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For most post-secondary students, money is tight. But remember that every dollar you save while you’re in school is one less dollar that you’ll owe in student debt when you graduate. Consider whether the tips below will work for you.
- Live at home for school.
Going away for school can be a great experience, but the trade off is that it is much more expensive. In 2009, the average cost of a four-year degree for someone living away from home was $77,132, compared to $51,763 for those living at home, a difference of $25,369.
If living at home isn’t an option for you, consider roommates. Sharing your accommodations is usually much cheaper than living in residence or living on your own.
- Apply for grants, bursaries and scholarships.
It’s worth your while to research and apply for as many as possible. If your application is successful, the big benefit is it's money that you won’t have to pay back. Keep in mind that many post-secondary institutions offer automatic scholarships for maintaining your grades at a certain level. Generally, the higher your grades, the more money you receive.
Visit the following sources for help finding grants, bursaries and scholarships that you might be eligible for:
- Manage your student loan and other borrowing carefully.
If you are offered more money than you actually need, request a lower amount. Avoid the mistake of spending everything and increasing your debt simply because the money is available.
Review your spending against your budget each month to be sure you are on track and that your money will last until the end of the term.
- Be wary of credit cards.
University and college campuses are popular advertising spots for credit card companies looking for new customers. Be cautious—credit cards are a very expensive way to borrow money if you aren’t diligent about paying off your balance in full every month. The average interest rate for student credit cards is 17.3% (based on student cards in FCAC’s credit card selector tool database).
For example, if you have a $1,000.00 balance and the minimum payment is either 2% of the balance or $10 (whichever is greater), and you make only the minimum payment, it would take you 19 years and 4 months to pay off your balance and you would have paid $1,931.11 in interest. Your total cost would be almost triple the purchase price.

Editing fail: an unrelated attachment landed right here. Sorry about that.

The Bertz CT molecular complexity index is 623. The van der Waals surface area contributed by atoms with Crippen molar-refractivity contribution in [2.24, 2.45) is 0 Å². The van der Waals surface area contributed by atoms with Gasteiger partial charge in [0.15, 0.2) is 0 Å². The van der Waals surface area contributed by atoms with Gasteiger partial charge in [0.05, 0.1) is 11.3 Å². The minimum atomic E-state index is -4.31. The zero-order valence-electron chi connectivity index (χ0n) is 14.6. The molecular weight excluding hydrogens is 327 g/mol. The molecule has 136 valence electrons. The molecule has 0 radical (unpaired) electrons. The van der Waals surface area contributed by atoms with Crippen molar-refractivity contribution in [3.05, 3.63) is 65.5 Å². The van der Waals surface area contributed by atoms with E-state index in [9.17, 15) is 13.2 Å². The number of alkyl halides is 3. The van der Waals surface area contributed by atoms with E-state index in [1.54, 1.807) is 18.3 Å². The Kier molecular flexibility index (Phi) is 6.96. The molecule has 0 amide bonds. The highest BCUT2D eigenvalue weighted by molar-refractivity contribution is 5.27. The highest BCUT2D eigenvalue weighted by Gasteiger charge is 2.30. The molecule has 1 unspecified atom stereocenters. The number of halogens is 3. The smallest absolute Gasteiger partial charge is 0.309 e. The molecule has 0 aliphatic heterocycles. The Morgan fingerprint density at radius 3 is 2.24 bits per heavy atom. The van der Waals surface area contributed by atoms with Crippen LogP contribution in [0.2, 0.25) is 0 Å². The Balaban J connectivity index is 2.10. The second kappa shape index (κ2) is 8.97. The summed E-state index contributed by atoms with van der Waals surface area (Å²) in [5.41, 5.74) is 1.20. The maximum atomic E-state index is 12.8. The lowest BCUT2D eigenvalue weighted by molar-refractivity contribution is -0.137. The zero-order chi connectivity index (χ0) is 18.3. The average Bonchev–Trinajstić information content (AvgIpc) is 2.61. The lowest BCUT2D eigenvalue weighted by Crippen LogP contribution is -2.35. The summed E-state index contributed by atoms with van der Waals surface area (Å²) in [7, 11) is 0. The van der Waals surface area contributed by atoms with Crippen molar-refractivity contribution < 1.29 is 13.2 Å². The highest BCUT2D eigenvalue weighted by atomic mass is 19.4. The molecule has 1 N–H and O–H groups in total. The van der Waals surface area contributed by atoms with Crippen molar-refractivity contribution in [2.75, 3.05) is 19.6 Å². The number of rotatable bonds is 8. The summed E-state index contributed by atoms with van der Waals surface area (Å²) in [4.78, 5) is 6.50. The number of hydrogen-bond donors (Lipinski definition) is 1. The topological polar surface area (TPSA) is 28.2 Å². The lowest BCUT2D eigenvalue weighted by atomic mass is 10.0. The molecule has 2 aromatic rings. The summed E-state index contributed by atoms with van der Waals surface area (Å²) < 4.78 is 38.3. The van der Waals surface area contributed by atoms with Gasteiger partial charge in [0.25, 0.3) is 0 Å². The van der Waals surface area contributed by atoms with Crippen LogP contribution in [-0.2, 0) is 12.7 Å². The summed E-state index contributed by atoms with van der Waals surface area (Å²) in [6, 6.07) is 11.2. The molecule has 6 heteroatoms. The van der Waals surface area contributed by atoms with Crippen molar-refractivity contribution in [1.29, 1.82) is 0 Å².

- Opt-out of health and dental coverage IF you already have similar coverage.
Your tuition will often include fees for health and dental insurance. However, in most cases you’ll have the opportunity to “opt-out” of the school’s coverage. If you opt-out, you will usually be reimbursed the fees that would have automatically been included in your tuition. Depending on the school’s plan this can be up to a few hundred dollars a year. But keep in mind:
- Do not opt-out unless you have similar health and dental coverage elsewhere.
- You may have to provide proof that you have equivalent coverage elsewhere to successfully opt-out.
- There is often an “opt-out” deadline, after that point, you won’t be able to opt-out.
- Sell old textbooks.
Sell or trade your textbooks yourself, or find out if there is a student run or local consignment shop that will sell your old textbooks for you. They will take a share of the money, but you will still almost always earn more than you would get selling your books back to your campus bookstore.
- Buy used books.
New textbooks are expensive. Whenever possible, buy a used version of the textbook you need.
There is often pressure to buy the latest edition of a textbook, but keep in mind that the latest version may not have changed significantly from the previous version. Look into whether you can use an older (and cheaper) version without missing out on any key information.
- Use your student card.
Many businesses offer discounts to students, so take advantage. Check with your school’s student association for a list of local businesses that offer student discounts.
You can also sign up for the International Student Identity Card (ISIC) which can get you a discount on a range of products and services, including travel. The ISIC is usually free for university and college students. Visit the ISIC website to see what kinds of discounts are available.
- Shop around, use coupons, and look for bargains.
It might seem tedious, but for the budget conscious student, a few dollars in savings will add up over the course of a degree or diploma.
- Take advantage of tax deductions and tax credits for students.
Both the federal and provincial governments offer tax deductions and tax credits for students for things like tuition fees, books, moving expenses and more.
- Save on transportation costs.
Walking and biking are the cheapest ways to get around but if those options aren’t practical for you, consider public transit. Some schools include the cost of a transit pass, sometimes called a “U-pass,” in your tuition. Be sure to find out if that's the case for your school.